The report concluded that the council faced a choice in the future between building a smaller number of social rented units (due to factors including the lack of subsidy available, restrictions on and cost of borrowing, and land values) or a larger number of units at “affordable rents” (in this case 65 per cent of market rent) where many more tenants would be reliant on housing benefit support to meet the rent.

We should be mindful here that the landscape has shifted since the 2017 report was commissioned, given the recently proposed lifting of the HRA borrowing cap.

Private sector rents and income levels


In Brent the acute pressures on housing are compounded by high private sector rents combined with relatively low income levels in much of the borough, when compared with London as a whole.

In September 2017 the average private rent in Brent was £1,557 per month, which represents a 15 per cent increase from five years earlier and a figure only 8 per cent lower than the average of £1,685 for London. Whereas full-time workers in Brent earned an average gross weekly pay of £576.20 in 2017, compared with the London average of £692.50, a difference of 20 per cent.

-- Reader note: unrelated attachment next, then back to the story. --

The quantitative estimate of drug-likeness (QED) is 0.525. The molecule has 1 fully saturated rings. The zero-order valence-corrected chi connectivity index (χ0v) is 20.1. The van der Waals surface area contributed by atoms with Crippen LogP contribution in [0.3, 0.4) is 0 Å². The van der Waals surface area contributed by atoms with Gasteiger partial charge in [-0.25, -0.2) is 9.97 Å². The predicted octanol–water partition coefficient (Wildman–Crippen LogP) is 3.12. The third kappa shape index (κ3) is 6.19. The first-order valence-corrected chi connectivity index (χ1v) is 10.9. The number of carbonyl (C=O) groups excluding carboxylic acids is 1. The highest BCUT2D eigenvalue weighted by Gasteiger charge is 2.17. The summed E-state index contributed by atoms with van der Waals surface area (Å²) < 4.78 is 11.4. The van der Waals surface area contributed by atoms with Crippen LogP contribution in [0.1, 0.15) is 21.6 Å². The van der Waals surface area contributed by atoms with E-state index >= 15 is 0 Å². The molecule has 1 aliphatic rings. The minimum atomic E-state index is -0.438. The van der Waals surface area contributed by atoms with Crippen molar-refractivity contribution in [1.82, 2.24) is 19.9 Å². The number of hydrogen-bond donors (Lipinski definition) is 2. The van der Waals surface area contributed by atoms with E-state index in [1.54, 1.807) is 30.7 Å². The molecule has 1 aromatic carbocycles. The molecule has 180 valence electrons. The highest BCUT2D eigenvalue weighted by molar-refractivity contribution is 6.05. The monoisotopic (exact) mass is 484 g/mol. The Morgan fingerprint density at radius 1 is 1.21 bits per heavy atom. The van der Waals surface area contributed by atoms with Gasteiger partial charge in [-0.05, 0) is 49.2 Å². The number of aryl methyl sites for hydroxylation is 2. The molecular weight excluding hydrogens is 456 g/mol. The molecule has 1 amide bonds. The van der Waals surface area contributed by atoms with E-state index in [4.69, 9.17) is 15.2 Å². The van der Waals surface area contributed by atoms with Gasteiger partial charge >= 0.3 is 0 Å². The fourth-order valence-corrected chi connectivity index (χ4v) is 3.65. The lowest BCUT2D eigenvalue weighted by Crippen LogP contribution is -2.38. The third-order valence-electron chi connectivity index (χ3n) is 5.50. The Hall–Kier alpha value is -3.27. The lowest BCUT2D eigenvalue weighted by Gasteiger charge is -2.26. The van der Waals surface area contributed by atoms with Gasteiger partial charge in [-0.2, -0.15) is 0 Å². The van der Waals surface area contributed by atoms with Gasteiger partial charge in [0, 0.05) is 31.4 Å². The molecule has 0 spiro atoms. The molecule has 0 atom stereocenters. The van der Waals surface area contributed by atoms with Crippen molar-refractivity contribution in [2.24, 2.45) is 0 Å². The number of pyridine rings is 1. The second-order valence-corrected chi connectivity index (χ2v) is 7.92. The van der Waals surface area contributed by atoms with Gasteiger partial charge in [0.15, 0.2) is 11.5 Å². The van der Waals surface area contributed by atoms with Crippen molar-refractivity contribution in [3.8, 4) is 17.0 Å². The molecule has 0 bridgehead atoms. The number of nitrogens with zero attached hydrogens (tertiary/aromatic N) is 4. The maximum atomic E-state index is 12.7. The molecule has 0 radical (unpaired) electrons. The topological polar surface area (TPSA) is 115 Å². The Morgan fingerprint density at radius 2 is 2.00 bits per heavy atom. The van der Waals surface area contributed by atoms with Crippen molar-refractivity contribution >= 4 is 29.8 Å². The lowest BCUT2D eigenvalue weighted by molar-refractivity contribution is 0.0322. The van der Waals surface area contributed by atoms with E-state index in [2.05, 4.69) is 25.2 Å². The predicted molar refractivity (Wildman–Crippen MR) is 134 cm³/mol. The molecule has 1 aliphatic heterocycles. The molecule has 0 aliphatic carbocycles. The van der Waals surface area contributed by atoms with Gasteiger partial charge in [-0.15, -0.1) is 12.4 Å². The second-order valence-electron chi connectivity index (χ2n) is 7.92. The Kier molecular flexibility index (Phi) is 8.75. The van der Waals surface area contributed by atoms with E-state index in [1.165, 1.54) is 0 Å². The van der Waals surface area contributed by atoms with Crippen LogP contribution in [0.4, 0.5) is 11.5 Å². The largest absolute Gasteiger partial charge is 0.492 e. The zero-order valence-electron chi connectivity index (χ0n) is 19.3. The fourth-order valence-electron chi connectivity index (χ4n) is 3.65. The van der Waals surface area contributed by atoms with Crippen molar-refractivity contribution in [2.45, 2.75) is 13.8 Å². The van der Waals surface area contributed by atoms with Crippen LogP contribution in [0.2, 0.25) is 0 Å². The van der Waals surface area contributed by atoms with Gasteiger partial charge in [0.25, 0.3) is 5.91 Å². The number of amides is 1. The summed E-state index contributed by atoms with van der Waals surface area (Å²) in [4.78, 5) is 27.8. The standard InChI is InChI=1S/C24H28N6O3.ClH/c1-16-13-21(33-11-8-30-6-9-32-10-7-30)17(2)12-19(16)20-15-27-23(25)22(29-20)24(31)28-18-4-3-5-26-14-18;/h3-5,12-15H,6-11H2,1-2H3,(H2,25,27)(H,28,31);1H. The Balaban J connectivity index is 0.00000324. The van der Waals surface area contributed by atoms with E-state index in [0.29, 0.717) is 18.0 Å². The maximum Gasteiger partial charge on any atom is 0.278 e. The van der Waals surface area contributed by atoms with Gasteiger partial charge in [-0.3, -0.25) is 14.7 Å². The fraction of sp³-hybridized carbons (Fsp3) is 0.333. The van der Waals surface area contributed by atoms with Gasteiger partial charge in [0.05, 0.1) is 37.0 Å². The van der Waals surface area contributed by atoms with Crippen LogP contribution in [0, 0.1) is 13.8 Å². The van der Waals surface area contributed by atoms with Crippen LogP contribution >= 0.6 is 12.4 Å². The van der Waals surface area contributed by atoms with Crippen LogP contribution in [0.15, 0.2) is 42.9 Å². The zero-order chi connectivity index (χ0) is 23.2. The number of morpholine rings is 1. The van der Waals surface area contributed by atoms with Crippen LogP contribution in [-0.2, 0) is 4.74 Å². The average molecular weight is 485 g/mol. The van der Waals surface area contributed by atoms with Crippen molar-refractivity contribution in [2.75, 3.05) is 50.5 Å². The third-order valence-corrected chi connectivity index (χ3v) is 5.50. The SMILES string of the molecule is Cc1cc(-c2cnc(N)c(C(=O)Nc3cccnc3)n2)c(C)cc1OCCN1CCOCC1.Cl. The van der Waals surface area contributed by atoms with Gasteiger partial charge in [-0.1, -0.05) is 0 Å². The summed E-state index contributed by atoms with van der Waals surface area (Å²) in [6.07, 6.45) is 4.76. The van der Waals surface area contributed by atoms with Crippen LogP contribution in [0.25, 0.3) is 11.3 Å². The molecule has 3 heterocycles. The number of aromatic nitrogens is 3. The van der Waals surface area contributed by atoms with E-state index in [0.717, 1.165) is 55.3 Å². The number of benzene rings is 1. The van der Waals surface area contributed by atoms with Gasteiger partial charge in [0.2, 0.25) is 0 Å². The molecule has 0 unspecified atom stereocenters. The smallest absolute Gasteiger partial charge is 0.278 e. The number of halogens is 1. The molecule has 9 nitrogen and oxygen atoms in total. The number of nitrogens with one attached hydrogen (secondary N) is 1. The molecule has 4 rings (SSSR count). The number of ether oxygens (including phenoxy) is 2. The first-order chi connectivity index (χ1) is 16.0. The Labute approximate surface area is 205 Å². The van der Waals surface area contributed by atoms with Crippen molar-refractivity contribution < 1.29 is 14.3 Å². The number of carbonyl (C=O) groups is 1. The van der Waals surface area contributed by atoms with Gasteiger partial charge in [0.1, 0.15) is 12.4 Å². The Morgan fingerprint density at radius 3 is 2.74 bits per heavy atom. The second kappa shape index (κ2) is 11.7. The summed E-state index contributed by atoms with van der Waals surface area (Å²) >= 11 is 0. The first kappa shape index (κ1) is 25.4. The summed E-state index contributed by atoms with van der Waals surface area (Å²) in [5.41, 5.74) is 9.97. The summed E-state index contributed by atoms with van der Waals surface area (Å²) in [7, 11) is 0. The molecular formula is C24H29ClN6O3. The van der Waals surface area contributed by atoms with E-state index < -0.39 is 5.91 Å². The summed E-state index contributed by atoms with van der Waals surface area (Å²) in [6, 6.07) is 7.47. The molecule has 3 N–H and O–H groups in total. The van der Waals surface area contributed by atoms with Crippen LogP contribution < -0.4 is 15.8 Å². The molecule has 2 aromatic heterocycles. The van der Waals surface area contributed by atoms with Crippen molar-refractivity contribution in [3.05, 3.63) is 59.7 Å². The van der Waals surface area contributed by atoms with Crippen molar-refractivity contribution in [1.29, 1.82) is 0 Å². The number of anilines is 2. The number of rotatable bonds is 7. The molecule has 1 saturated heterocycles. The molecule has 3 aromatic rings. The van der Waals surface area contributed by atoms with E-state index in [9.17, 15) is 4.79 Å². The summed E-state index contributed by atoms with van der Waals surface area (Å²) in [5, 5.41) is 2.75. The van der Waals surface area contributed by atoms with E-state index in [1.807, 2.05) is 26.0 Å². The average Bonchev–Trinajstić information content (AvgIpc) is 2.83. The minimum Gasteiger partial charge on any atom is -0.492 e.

Brent private sector residents therefore face paying rents at a significantly higher proportion of their pay than the London average. Many people in work also need housing benefit to enable them to pay their rent.

It is worth noting that while private rented housing does not meet the definitions of affordable housing, many tenants that rent from a private landlord can only afford their housing costs because they receive housing benefit. Such households aren’t counted in calculations of the “need” for affordable housing (as housing benefit enables most of them to afford their housing costs), but if housing benefit support was reduced or if there wasn’t sufficient private rented housing available at a price they could afford, then this would inevitably and significantly increase the need for affordable housing.